In other words, the world, instead of reducing the emissions of carbon dioxide — the primary GHG which causes climate change — is generously rewarding the production and use of fossil fuels and, hence, of carbon dioxide. This represents a distortion, which clearly reflects the power of the fossil fuel lobby over decision-making in most countries.
It was in 2008 that the then President of France, Nicolas Sarkozy, set up a commission on the Measurement of Economic Performance and Social Progress under the chairmanship of Joseph Stiglitz, the Nobel Prize winning economist, the report from which was submitted in September 2009. While the Stiglitz Commission analysed the flaws and shortcomings of GDP as a measure, it also came up with some recommendations, which would help modify and refine this metric. It was brought out that statistical indicators are important for designing and assessing policies aimed at advancing the progress of society as well as for assessing and influencing the functioning of economic markets.
It is well-known that what gets measured, gets managed. Hence, when we get measures that are flawed, then decisions will also be flawed or biased and we may then deviate substantially from what constitutes human welfare.
The first recommendation of the Stiglitz Commission was based on coming up with a measure reflecting material living standards, which would be closely associated with net national income, real household income and consumption. Hence, there is a large range of variables that would provide a sharp deviation between GDP and the well-being of a household or society.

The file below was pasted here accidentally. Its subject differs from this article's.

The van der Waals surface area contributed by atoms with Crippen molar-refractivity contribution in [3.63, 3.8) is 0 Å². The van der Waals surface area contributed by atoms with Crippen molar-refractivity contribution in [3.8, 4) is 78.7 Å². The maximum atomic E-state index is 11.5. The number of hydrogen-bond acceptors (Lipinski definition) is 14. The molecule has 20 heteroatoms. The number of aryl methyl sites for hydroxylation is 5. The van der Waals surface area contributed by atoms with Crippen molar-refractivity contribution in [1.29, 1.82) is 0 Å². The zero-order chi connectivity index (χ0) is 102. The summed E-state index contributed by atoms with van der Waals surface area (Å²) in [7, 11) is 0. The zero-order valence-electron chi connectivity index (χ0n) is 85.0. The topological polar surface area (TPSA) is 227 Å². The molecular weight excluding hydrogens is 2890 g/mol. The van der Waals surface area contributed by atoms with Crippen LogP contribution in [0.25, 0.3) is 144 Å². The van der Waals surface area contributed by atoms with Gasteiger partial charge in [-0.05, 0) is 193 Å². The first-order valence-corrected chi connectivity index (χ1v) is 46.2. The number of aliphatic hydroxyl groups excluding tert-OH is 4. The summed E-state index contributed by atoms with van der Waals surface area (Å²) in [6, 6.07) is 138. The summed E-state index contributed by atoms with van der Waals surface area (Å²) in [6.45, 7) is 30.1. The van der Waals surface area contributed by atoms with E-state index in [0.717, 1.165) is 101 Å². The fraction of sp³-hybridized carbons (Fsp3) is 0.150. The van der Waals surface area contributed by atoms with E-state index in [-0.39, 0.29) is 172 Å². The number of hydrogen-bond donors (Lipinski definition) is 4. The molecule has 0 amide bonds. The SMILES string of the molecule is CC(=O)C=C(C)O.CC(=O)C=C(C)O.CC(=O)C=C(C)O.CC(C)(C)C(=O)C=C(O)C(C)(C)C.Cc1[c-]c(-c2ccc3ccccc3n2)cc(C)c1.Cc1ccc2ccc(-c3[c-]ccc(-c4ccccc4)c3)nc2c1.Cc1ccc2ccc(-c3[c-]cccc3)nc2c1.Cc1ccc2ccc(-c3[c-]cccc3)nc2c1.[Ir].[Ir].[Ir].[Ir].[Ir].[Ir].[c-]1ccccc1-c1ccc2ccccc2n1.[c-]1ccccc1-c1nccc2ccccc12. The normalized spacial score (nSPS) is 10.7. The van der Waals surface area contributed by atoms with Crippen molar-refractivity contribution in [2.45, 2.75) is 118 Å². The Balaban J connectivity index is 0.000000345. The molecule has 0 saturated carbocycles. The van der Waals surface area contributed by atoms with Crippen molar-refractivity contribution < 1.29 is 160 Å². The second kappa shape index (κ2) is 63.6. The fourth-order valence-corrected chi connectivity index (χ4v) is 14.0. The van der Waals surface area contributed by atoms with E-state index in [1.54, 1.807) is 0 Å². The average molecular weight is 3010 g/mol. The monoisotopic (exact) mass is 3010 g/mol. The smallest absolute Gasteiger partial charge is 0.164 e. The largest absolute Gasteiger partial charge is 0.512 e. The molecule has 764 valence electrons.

Another recommendation emphasises the fact that citizens’ material living standards are better followed through measures of household income and consumption. In fact, data for OECD countries show that real household income has grown quite differently from real GDP per capita and typically at a lower rate. Another recommendation relates to considering income and consumption jointly with wealth. It may be inferred that if we were to apply this principle, we should also include estimates of natural wealth.
With the recent burning of the Amazon forest in Brazil, any measure of GDP would be over-estimated if we were to ignore the massive destruction of nature’s wealth that Brazil owns. Still another recommendation highlights greater prominence be given to the distribution of income, consumption and wealth.
On a practical basis, if we have to overhaul the measure of GDP and eliminate its flaws such an effort needs to be led by the Secretary General of the United Nations (UN). The effort should involve setting up a group of experts which would provide a roadmap within a period of three months on how to ensure that the world moves its systems to a new set of metrics by 2030. This effort should then be taken up by the UN General Assembly to ensure that a new system is designed for implementation across all the countries of the world during its first phase of design and detailing during 2020 to 2022. The following eight years would then be given to full implementation and to ensure that by 2030 we give GDP a burial after a hundred years of dominant existence.
(The writer is former chairman, Intergovernmental Panel on Climate Change, 2002-15)